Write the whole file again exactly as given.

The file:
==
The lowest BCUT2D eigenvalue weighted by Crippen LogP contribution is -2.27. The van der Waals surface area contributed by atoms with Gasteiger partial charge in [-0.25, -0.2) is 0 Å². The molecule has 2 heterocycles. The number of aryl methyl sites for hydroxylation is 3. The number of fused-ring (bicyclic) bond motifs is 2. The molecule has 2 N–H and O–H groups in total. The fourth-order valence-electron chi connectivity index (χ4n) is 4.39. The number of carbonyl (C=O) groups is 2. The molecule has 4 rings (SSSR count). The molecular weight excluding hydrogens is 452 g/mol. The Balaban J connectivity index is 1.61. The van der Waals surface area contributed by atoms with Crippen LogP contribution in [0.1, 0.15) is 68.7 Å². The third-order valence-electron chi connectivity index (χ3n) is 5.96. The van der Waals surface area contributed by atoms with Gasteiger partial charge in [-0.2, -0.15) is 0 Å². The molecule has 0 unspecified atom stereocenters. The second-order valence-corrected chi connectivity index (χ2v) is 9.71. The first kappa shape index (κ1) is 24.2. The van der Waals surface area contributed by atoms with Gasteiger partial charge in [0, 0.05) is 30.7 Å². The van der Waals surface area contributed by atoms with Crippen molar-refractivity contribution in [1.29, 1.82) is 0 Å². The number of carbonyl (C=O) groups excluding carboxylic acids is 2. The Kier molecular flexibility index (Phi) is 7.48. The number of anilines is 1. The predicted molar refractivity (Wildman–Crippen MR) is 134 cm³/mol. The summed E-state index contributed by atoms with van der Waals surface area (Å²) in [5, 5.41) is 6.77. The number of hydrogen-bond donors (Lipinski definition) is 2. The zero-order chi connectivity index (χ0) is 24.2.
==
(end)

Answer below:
The lowest BCUT2D eigenvalue weighted by Crippen LogP contribution is -2.27. The van der Waals surface area contributed by atoms with Gasteiger partial charge in [-0.25, -0.2) is 0 Å². The molecule has 2 heterocycles. The number of aryl methyl sites for hydroxylation is 3. The number of fused-ring (bicyclic) bond motifs is 2. The molecule has 2 N–H and O–H groups in total. The fourth-order valence-electron chi connectivity index (χ4n) is 4.39. The number of carbonyl (C=O) groups is 2. The molecule has 4 rings (SSSR count). The molecular weight excluding hydrogens is 452 g/mol. The Balaban J connectivity index is 1.61. The van der Waals surface area contributed by atoms with Crippen LogP contribution in [0.1, 0.15) is 68.7 Å². The third-order valence-electron chi connectivity index (χ3n) is 5.96. The van der Waals surface area contributed by atoms with Gasteiger partial charge in [-0.2, -0.15) is 0 Å². The molecule has 0 unspecified atom stereocenters. The second-order valence-corrected chi connectivity index (χ2v) is 9.71. The first kappa shape index (κ1) is 24.2. The van der Waals surface area contributed by atoms with Gasteiger partial charge in [0, 0.05) is 30.7 Å². The van der Waals surface area contributed by atoms with Crippen molar-refractivity contribution in [1.29, 1.82) is 0 Å². The number of carbonyl (C=O) groups excluding carboxylic acids is 2. The Kier molecular flexibility index (Phi) is 7.48. The number of anilines is 1. The predicted molar refractivity (Wildman–Crippen MR) is 134 cm³/mol. The summed E-state index contributed by atoms with van der Waals surface area (Å²) in [5, 5.41) is 6.77. The number of hydrogen-bond donors (Lipinski definition) is 2. The zero-order chi connectivity index (χ0) is 24.2.